Fertilizer Blending Facilities Open in Ethiopia


OROMIA, Ethiopia — Sponsored by partnerships between USAID, Ethiopia’s Ministry of Agriculture and the Agricultural Transformation Agency (ATA), a newly-built fertilizer blending facility in Ethiopia is expected to have positive outcomes for crop production and the health of Ethiopia’s soil.

June 7 marked the inauguration of a new soil blending facility in Oromia, Ethiopia, designed to tackle the nation’s problems with nutrient-deficient soil and low crop production. This new facility is only the second of its kind built in Ethiopia and will potentially pave the way for future facilities in the region.

The people of Ethiopia have dealt with a variety of complications as a result of poor soil and inadequate agricultural practices, including a severe famine that lasted over a decade. However, with the implementation of these facilities, such suffering can become a thing of the past. The importance of agriculture in Ethiopia is undeniable; from coffee beans to roses, Ethiopia plays an important role in the global crop production market. Not only do small farmers rely on agriculture to generate an income, it is likely that their families will consume some part of the crops they produce. Therefore, when the soil and means of producing food and other necessary crops are reliable, the chances of people being able to eat and overcome poverty are much more likely.

USAID said, “For several decades, Ethiopian smallholder farmers applied two types of fertilizers that deliver nitrogen and phosphorus nutrients: DAP and urea. However, soil tests show that croplands lack other essential nutrients such as sulfur, boron, potassium, zinc and copper. Demonstrations with wheat, maize, barley, teff, chickpea and sesame showed that fertilizer blending can enhance productivity and quality of all crops with yield advantages of up to 80 percent.”

The soil blending facility was built in a warehouse that is manned by one of Ethiopia’s venerable unions, the Gibe Dedesa Farmers’ Cooperative Union. These workers will blend, pack and distribute soil to farmers at a pace that can meet the growing demand for soil. It is expected that the blending facility will produce 50 metric tons of soil per hour, thanks to the state-of-the-art equipment that allows workers to input the exact amount of nutrients needed in a specific batch.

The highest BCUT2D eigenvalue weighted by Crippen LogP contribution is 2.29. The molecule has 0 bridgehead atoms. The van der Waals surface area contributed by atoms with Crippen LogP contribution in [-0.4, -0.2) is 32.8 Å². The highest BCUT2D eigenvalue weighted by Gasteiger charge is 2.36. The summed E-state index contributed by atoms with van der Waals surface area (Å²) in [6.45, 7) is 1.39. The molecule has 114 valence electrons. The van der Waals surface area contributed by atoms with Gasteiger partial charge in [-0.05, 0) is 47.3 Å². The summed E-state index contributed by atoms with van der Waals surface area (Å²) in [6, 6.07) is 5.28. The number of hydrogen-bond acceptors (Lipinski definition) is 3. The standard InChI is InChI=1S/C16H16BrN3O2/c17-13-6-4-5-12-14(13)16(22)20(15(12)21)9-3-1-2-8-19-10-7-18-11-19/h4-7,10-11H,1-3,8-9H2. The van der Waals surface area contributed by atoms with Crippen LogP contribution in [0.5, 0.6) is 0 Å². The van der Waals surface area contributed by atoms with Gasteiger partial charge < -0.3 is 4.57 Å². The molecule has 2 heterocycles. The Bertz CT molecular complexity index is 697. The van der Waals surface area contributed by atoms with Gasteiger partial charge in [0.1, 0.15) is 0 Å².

USAID said, “With the 50 metric tons (MT) per hour blending facility, the Gibe Dedesa Farmers’ Cooperative Union expects the demand for blended fertilizer to exceed 105,000 MT annually and benefit hundreds of thousands of smallholder farmers. The newly constructed 5,000 MT warehouse will expand the ability of the cooperative to meet farmer demand. The cooperative has 31 full time employees and represents 130 primary cooperatives and 87,000 smallholder farmers.”

Planning for the soil blending facility began in 2011, when Ethiopia’s ATA was formed. Research provided to the organization showed that blended soil was the best solution to the poor conditions of the soil. The ATA then conducted a comprehensive study of Ethiopia’s soil through soil testing and soil mapping to learn what nutrients were missing in the soil and which nutrients are necessary to produce greater yields. Before such analysis was done, farmers were leeching the soil of more nutrients than what they were putting in, resulting in poor production. With these new facilities, small farmers will have access to nutrient-rich soil that will increase the chances of more healthy crops. ATA estimates that at least 18 to 20 facilities are needed to efficiently address nutrient-deficient soil throughout Ethiopia.

– Candice Hughes

Sources: Feed the Future, Research for Ethiopia’s Agricultural Policy, Research for Ethiopia’s Agricultural Policy, USAID
Photo: USAID


About Author

Candice Hughes

Candice writes for The Borgen Project from Las Vegas, Nevada. She graduated from the University of Nevada, Reno with a BA in English Literature. Candice thoroughly enjoys humor in its many forms, and has a secret obsession with Virginia Woolf's Mrs. Dalloway.

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